This chapter reviews the merits of semisubmersible and tanker-based production systems and traces some developments aimed at improving the economic performance. Special reference is made to the use of two-axis control Dynamic Positioning (DP) thruster configuration.


Today, when most of the major geological prospects in most offshore regions have already been explored, the discovery of large fields becomes less likely.

Offshore technology is being driven relentlessly towards finding better ways to produce the smaller discoveries which are often geologically more complex, and for which development information is generally much less certain At than that at which the larger field developments were initiated Attention is increasingly directed towards reducing the cost per throughput barrel of the production facilities.

The application of the floating production unit is now well established, and there are more than 25 systems in use in different parts of the world.

The expression "marginal field" is often used when discussing the economics of production, but this is a relative term Its meaning shifts not only with the production cost rate which is applied but also with the variations in the price of crude oil and applicable taxation regimes One effect of the recent price falls was to raise the required production rate for fields to remain within the "marginal" classification As a result of this, a general increase in the design capacity of floating production systems has been indicated.


The advances in offshore drilling techniques, together with the design of subsea completions, manifolds and risers, allow this type of equipment to be combined with floating surface facilities thereby yielding a wide range of approaches to the design of production systems which can act as viable alternatives to offshore platforms.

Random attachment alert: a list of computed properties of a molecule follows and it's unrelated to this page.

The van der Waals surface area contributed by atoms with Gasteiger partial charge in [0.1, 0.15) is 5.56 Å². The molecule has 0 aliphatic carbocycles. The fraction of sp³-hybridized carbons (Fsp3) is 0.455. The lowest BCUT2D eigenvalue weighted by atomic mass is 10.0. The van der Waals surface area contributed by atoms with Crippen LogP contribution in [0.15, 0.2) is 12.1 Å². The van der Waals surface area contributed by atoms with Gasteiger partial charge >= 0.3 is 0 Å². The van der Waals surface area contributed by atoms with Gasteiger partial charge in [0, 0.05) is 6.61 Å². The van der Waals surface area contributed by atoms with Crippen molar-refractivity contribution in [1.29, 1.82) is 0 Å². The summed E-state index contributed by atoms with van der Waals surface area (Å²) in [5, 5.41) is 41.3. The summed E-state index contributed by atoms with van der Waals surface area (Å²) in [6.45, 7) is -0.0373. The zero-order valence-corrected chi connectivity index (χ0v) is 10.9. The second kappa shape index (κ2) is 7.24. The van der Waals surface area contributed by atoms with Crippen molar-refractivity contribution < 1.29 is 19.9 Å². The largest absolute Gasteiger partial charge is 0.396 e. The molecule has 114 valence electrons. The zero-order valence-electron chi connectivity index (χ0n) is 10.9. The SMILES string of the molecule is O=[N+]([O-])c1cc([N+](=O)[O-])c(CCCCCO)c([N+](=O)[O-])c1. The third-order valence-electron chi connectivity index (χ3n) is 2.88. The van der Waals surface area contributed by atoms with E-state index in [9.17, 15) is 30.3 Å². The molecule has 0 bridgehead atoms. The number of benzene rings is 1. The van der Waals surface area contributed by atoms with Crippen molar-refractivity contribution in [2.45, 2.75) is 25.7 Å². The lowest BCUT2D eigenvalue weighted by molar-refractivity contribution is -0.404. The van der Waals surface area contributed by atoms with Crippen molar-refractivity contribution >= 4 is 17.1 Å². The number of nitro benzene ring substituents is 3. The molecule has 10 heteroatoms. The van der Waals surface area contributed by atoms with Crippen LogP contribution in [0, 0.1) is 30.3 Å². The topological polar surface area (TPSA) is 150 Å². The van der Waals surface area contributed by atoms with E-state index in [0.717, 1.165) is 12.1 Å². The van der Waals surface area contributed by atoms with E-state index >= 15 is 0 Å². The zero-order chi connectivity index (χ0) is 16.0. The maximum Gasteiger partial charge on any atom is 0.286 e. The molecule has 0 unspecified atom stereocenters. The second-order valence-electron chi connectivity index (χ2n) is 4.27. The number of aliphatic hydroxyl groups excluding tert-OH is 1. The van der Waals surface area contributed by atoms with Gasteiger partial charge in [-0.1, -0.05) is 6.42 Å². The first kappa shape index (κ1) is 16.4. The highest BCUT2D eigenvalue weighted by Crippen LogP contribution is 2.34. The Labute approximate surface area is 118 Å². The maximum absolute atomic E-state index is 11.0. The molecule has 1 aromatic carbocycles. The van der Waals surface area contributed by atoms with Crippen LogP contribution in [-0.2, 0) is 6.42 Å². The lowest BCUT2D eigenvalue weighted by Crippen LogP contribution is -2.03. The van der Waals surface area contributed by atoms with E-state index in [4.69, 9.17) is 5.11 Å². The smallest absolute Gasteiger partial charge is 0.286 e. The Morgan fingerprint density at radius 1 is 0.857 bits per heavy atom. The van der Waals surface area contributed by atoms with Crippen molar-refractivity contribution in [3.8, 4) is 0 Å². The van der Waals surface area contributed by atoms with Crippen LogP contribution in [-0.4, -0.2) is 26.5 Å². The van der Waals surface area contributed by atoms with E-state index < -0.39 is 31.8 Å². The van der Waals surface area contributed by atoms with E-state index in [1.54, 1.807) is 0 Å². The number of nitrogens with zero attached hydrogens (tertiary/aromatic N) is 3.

For the floating part of the system, the choice lies between using a semisubmersible and a monohull or ship-shaped vessel. The semisubmersible is basically designed to be a method of supporting an operational platform using a buoyancy configuration which is more transparent to waves than a barge, whereas the tanker is designed to operate in a particular orientation and features flared bows to reduce resistance to waves and water movement Both types of vessel require a method of mooring to retain them on the assigned location.

With the low utilization in today's market, tankers and drilling semisubmersibles are economically attractive possibilities for conversion into floating production units. To optimize their use, it is interesting to compare their various features, as follows.

Storage Capacity

A semisubmersible can be used to provide operational control, riser suspension, separation process and flaring facilities. This may be entirely sufficient to provide an extension to an existing facility, for instance a nearby production platform, but for an autonomous system in the sense of one which is not sufficiently near to an existing facility to enable the economic export of the crude oil via a reasonably short pipeline, production storage capacity will be required Although this can be provided by a shuttle tanker, such a method exposes the system to production downtime when the shuttle is not connected due to transit voyaging or laying-off due to weather conditions (Fig.1)

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